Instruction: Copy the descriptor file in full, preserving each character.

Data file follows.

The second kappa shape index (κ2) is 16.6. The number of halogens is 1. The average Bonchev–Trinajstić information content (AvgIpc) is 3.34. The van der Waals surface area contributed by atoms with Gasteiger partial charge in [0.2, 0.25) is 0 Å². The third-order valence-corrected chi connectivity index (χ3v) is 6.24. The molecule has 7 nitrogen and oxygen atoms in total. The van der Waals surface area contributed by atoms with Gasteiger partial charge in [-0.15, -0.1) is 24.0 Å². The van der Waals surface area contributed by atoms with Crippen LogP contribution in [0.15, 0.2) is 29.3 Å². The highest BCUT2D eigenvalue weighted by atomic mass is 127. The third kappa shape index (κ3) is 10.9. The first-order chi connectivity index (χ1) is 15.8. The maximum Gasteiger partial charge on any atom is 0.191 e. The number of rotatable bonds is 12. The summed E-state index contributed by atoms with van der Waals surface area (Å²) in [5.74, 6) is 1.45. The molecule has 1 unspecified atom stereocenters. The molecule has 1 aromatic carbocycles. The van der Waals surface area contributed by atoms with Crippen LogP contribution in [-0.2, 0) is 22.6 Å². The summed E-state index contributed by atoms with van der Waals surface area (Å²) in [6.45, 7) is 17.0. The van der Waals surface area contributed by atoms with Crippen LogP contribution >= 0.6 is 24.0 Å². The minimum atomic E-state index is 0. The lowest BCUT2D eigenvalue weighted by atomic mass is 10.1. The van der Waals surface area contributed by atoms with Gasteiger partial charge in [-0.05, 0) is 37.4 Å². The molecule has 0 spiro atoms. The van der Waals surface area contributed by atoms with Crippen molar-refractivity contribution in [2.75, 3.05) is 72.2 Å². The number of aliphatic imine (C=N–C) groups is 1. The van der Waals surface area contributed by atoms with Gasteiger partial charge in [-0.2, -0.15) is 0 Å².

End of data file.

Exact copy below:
The second kappa shape index (κ2) is 16.6. The number of halogens is 1. The average Bonchev–Trinajstić information content (AvgIpc) is 3.34. The van der Waals surface area contributed by atoms with Gasteiger partial charge in [0.2, 0.25) is 0 Å². The third-order valence-corrected chi connectivity index (χ3v) is 6.24. The molecule has 7 nitrogen and oxygen atoms in total. The van der Waals surface area contributed by atoms with Gasteiger partial charge in [-0.15, -0.1) is 24.0 Å². The van der Waals surface area contributed by atoms with Crippen LogP contribution in [0.15, 0.2) is 29.3 Å². The highest BCUT2D eigenvalue weighted by atomic mass is 127. The third kappa shape index (κ3) is 10.9. The first-order chi connectivity index (χ1) is 15.8. The maximum Gasteiger partial charge on any atom is 0.191 e. The number of rotatable bonds is 12. The summed E-state index contributed by atoms with van der Waals surface area (Å²) in [5.74, 6) is 1.45. The molecule has 1 unspecified atom stereocenters. The molecule has 1 aromatic carbocycles. The van der Waals surface area contributed by atoms with Crippen LogP contribution in [-0.2, 0) is 22.6 Å². The summed E-state index contributed by atoms with van der Waals surface area (Å²) in [6.45, 7) is 17.0. The van der Waals surface area contributed by atoms with Crippen LogP contribution >= 0.6 is 24.0 Å². The minimum atomic E-state index is 0. The lowest BCUT2D eigenvalue weighted by atomic mass is 10.1. The van der Waals surface area contributed by atoms with Gasteiger partial charge in [-0.05, 0) is 37.4 Å². The molecule has 0 spiro atoms. The van der Waals surface area contributed by atoms with Crippen molar-refractivity contribution in [2.75, 3.05) is 72.2 Å². The number of aliphatic imine (C=N–C) groups is 1. The van der Waals surface area contributed by atoms with Gasteiger partial charge in [-0.2, -0.15) is 0 Å².